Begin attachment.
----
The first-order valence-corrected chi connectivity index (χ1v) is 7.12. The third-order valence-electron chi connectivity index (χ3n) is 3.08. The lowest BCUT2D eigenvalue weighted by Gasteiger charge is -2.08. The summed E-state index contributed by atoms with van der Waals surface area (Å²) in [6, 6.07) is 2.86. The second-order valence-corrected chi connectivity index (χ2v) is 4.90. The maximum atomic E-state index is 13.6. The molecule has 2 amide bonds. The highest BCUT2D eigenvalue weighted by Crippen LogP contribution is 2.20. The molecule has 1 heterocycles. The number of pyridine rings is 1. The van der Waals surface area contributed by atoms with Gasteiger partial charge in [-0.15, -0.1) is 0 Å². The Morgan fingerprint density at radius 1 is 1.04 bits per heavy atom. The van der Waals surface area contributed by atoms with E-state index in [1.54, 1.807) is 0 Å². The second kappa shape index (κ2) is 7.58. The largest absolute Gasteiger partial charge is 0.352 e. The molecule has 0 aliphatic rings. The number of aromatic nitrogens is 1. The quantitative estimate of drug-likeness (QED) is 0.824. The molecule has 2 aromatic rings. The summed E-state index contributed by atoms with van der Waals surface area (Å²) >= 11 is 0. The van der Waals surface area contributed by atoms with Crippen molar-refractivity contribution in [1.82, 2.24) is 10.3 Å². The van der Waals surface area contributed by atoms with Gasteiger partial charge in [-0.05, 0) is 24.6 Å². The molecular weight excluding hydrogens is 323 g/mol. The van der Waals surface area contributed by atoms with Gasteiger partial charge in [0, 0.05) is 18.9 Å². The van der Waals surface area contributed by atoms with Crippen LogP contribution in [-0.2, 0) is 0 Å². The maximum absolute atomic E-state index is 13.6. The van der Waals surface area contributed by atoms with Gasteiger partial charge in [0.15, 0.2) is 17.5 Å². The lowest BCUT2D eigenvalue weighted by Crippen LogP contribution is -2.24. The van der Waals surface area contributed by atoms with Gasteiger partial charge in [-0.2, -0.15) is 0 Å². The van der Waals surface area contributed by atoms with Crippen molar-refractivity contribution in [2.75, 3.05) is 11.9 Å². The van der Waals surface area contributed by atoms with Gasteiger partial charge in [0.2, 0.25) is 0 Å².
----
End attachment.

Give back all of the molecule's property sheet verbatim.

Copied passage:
The first-order valence-corrected chi connectivity index (χ1v) is 7.12. The third-order valence-electron chi connectivity index (χ3n) is 3.08. The lowest BCUT2D eigenvalue weighted by Gasteiger charge is -2.08. The summed E-state index contributed by atoms with van der Waals surface area (Å²) in [6, 6.07) is 2.86. The second-order valence-corrected chi connectivity index (χ2v) is 4.90. The maximum atomic E-state index is 13.6. The molecule has 2 amide bonds. The highest BCUT2D eigenvalue weighted by Crippen LogP contribution is 2.20. The molecule has 1 heterocycles. The number of pyridine rings is 1. The van der Waals surface area contributed by atoms with Gasteiger partial charge in [-0.15, -0.1) is 0 Å². The Morgan fingerprint density at radius 1 is 1.04 bits per heavy atom. The van der Waals surface area contributed by atoms with E-state index in [1.54, 1.807) is 0 Å². The second kappa shape index (κ2) is 7.58. The largest absolute Gasteiger partial charge is 0.352 e. The molecule has 0 aliphatic rings. The number of aromatic nitrogens is 1. The quantitative estimate of drug-likeness (QED) is 0.824. The molecule has 2 aromatic rings. The summed E-state index contributed by atoms with van der Waals surface area (Å²) >= 11 is 0. The van der Waals surface area contributed by atoms with Crippen molar-refractivity contribution in [1.82, 2.24) is 10.3 Å². The van der Waals surface area contributed by atoms with Gasteiger partial charge in [-0.05, 0) is 24.6 Å². The molecular weight excluding hydrogens is 323 g/mol. The van der Waals surface area contributed by atoms with Gasteiger partial charge in [0, 0.05) is 18.9 Å². The van der Waals surface area contributed by atoms with Crippen LogP contribution in [-0.2, 0) is 0 Å². The maximum absolute atomic E-state index is 13.6. The van der Waals surface area contributed by atoms with Gasteiger partial charge in [0.15, 0.2) is 17.5 Å². The lowest BCUT2D eigenvalue weighted by Crippen LogP contribution is -2.24. The van der Waals surface area contributed by atoms with Gasteiger partial charge in [-0.2, -0.15) is 0 Å². The van der Waals surface area contributed by atoms with Crippen molar-refractivity contribution in [2.75, 3.05) is 11.9 Å². The van der Waals surface area contributed by atoms with Gasteiger partial charge in [0.2, 0.25) is 0 Å².